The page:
We need to respond to the Israel-Palestine conflict

We need to respond to the Israel-Palestine conflict

Isabel Bassin is a Co-Editor-in-Chief of The Bugle. The opinions expressed here are solely her own and are not meant to reflect views of The Bugle staff or The Bolles School.

Another day, another war. How is this possible? Has the world not learned from the world wars that killed millions? Or the Russo-Ukrainian war that’s been going on for over 18 months? The United States brags about being a world superpower and bringing about international “peace through power,” but where is our peace? Power-hungry authoritarians seek to destroy others instead of allowing people to peacefully coexist. They decide to play God, and the U.S. doesn’t stop them. 

 

Last month, Hamas entered Israel and killed over one thousand civilians. Israel has since fired back in an attempt to destroy the terrorist organization, resulting in the deaths of thousands more. 

 

Historically, the American government has assumed a responsibility to protect democracy across the globe. And historically, America has been Israel’s staunchest ally. In this current conflict, President Biden and Secretary of State Blinken have repeatedly recognized and supported Israel’s right and responsibility to defend itself. Biden and Blinken have also urged Israel to do everything it can to protect innocent civilians in Gaza. But it seems both of these things cannot happen at the same time. So, what do we do?

 

Some say we should stand behind the actions of Hamas and justify them as a response to decades of oppression. Some say we should let the IDF tear apart Palestine and destroy its government. Neither the push nor the shove are acceptable.

 

It makes sense to condemn Hamas. They murdered over a thousand Israelis out of cold blood. Their charter calls for the complete destruction of the state of Israel. But it’s not okay to be Islamophobic. It’s not okay to blame the citizens of Gaza or supporters of the “Free Palestine” movement. They’re not responsible for the extremists on their side of the debate.

 

It also makes sense to condemn the Israeli government. They forced Palestinians into Gaza and the West Bank and are partially responsible for the terrible living conditions of many Gazan citizens. But it’s not okay to be antisemitic. It’s not okay to blame the citizens of Israel or “Pro Israel” individuals. Netanyahu does not represent the will of the Jewish people; he’s not even very popular among the Israeli citizens he governs, as his approval rating recently plummeted to only 27%. 

 

Countries and political leaders enable war. Governments see war tactically, not humanely. But war isn’t strategy and planning and deceit – war is death. War is hatred. War is exterminating a group of people based on their identity. War is evil and war is cruel and war is not to be admired.

 

Hamas did not invade Israel on behalf of the Gazan people. Hamas does not care about the quality of Palestinian life or human rights. If they did, they wouldn’t ignite a war they know they cannot win. They wouldn’t provoke a country that they know will retaliate and destroy Gaza and its citizens. Hamas wants to destroy Israel in the court of public opinion. If Hamas militants die, they are martyrs. If Gazan civilians die, the world sees Israel as the villains. Either way, Hamas wins the war that it started on October 7, even if they cannot win a military-versus-military war. If Hamas were to put down its guns, there would be no more war. If Israel put down its guns, there would be no more Israel.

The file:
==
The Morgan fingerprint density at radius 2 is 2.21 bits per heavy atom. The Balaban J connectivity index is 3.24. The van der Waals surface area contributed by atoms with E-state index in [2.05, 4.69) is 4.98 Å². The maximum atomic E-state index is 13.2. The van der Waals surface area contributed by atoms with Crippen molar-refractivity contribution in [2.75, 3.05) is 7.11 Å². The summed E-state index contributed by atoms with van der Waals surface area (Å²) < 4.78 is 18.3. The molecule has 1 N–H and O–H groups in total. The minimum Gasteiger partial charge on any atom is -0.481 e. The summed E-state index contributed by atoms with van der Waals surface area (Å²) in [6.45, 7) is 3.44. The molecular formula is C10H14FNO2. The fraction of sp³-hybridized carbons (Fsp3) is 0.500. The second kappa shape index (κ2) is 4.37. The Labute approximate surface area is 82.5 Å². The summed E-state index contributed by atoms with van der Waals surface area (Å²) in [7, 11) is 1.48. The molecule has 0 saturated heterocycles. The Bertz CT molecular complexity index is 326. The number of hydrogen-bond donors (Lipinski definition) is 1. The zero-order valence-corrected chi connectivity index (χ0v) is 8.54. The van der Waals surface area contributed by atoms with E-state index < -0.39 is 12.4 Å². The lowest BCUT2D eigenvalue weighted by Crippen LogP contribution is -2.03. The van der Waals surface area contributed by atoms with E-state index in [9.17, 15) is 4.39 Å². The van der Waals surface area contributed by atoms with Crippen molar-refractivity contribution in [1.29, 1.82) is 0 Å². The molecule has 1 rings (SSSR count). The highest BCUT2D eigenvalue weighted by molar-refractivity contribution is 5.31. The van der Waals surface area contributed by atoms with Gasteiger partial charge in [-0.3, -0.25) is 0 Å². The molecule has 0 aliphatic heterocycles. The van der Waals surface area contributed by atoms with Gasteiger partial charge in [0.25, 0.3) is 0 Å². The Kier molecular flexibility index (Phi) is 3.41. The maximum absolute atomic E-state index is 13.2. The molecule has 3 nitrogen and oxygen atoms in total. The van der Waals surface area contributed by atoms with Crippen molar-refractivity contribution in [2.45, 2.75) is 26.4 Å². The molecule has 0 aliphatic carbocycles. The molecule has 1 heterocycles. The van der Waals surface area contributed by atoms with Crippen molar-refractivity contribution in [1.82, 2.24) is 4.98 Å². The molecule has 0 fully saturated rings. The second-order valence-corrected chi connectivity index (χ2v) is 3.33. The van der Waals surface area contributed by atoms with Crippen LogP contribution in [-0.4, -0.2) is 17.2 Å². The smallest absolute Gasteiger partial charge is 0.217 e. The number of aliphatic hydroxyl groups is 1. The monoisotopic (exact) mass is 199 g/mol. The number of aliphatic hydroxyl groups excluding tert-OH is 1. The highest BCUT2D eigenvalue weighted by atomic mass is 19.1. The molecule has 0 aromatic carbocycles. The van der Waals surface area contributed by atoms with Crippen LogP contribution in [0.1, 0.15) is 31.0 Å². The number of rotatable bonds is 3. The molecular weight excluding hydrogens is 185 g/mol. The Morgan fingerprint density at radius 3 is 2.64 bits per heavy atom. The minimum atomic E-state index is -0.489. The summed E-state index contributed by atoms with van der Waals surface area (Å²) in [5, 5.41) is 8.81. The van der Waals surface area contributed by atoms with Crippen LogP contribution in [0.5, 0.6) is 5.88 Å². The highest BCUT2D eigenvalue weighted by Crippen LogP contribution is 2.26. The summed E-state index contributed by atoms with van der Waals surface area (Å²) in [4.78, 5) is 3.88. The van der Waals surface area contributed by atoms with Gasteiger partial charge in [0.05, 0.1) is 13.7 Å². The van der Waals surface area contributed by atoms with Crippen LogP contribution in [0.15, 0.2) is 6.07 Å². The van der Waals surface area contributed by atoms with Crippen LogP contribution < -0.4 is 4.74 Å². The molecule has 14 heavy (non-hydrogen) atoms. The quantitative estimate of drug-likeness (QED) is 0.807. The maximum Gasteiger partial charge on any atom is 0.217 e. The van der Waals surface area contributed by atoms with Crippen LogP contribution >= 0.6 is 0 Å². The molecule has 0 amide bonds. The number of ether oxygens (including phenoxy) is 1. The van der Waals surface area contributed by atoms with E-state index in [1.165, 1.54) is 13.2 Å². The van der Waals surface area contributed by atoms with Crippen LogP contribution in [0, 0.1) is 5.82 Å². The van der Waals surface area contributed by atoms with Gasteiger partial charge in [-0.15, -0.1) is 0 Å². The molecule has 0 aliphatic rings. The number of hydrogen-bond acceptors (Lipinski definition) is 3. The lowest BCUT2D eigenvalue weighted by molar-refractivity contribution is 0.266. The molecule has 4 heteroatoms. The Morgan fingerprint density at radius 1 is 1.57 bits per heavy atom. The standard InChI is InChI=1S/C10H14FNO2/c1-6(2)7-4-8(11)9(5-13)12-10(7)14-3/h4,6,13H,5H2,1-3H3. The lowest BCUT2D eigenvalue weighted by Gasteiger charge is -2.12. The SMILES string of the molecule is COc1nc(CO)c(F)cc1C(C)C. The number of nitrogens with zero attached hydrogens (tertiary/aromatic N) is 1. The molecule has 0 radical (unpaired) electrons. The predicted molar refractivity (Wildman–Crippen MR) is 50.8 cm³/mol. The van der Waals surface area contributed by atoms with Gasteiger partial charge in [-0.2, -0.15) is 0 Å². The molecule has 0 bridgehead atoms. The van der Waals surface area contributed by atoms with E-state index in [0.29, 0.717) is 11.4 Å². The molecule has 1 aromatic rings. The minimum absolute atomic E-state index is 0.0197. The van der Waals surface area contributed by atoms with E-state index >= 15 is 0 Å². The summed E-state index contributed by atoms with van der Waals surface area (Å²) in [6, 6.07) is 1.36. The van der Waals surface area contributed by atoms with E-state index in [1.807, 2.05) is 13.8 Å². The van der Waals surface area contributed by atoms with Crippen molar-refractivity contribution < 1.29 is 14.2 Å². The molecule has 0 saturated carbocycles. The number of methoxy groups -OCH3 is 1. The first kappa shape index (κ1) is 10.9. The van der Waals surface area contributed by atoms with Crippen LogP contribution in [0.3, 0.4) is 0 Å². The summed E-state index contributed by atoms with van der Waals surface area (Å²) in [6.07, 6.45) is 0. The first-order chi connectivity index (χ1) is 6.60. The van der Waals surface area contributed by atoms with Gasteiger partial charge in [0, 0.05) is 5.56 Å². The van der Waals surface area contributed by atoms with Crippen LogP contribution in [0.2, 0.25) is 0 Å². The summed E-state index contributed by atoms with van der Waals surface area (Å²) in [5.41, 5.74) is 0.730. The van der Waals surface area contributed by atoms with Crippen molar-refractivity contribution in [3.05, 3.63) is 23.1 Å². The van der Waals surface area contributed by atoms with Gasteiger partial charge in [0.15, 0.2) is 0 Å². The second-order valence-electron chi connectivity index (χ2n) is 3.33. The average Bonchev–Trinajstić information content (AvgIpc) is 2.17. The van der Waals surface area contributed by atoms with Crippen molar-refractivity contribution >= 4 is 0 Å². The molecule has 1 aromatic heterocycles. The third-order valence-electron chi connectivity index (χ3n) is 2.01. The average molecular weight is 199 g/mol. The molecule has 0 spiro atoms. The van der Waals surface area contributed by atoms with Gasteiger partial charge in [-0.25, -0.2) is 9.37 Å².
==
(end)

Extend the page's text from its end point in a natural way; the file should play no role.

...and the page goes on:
I am Jewish. I rarely practice Judaism, but I have deep pride in my culture and ethnicity. My heart breaks thinking about all the plights my people have gone through since the dawn of civilization just to have freedom. My ancestors trekked across the desert to free themselves from Egyptian enslavement. They persisted to keep their culture and traditions alive throughout their stay in Judea, despite being occupied by the Roman and Ottoman Empires. They watched as the Gestapo forced them to wear stars, register their Jewishness, abandon their businesses, and crowd into ghettos. My people were taken to concentration camps and brutally murdered as an entire continent was wiped of Jews. Even today, Holocaust deniers somehow find microphones – only three years ago I sat and watched our nation’s capital get attacked by people in 6MWE shirts. While it feels long ago for many people, antisemitism persists in our society.  During the two weeks following October 7, the ADL recorded 312 incidents of antisemitism in the United States alone, which is a 388% increase from the previous year’s 64 incidents in that same time period.

 

The tapestry of my family’s history is woven in conflict. I was born to parents who lived in New York City during 9/11. My ancestors fled Europe between World War I and World War II because they feared what would ultimately become the Holocaust. My father’s father dropped out of med school to become an army medic during the Vietnam War. Even today, I have multiple friends joining the Israeli Defense Force and entering active combat.

 

The state of Israel was created after World War II to provide a safe place for the people who Hitler didn’t manage to murder – a place where they could live peacefully and practice Judaism without fears of religious persecution or ethnic cleansing. Yet in doing so, Palestinians were displaced and forced into the Gaza Strip and West Bank. The Gazans were given a choice between land or war, and they chose war. Israel won and has generally retained military hegemony. While it is not right for Israel to control Gaza’s border, electricity, food, and water, the situation didn’t come out of nowhere. After all of the strife of the Jewish people, they have a right to protect their land. Unfortunately, that protection overreaches and negatively affects the Gazan quality of life.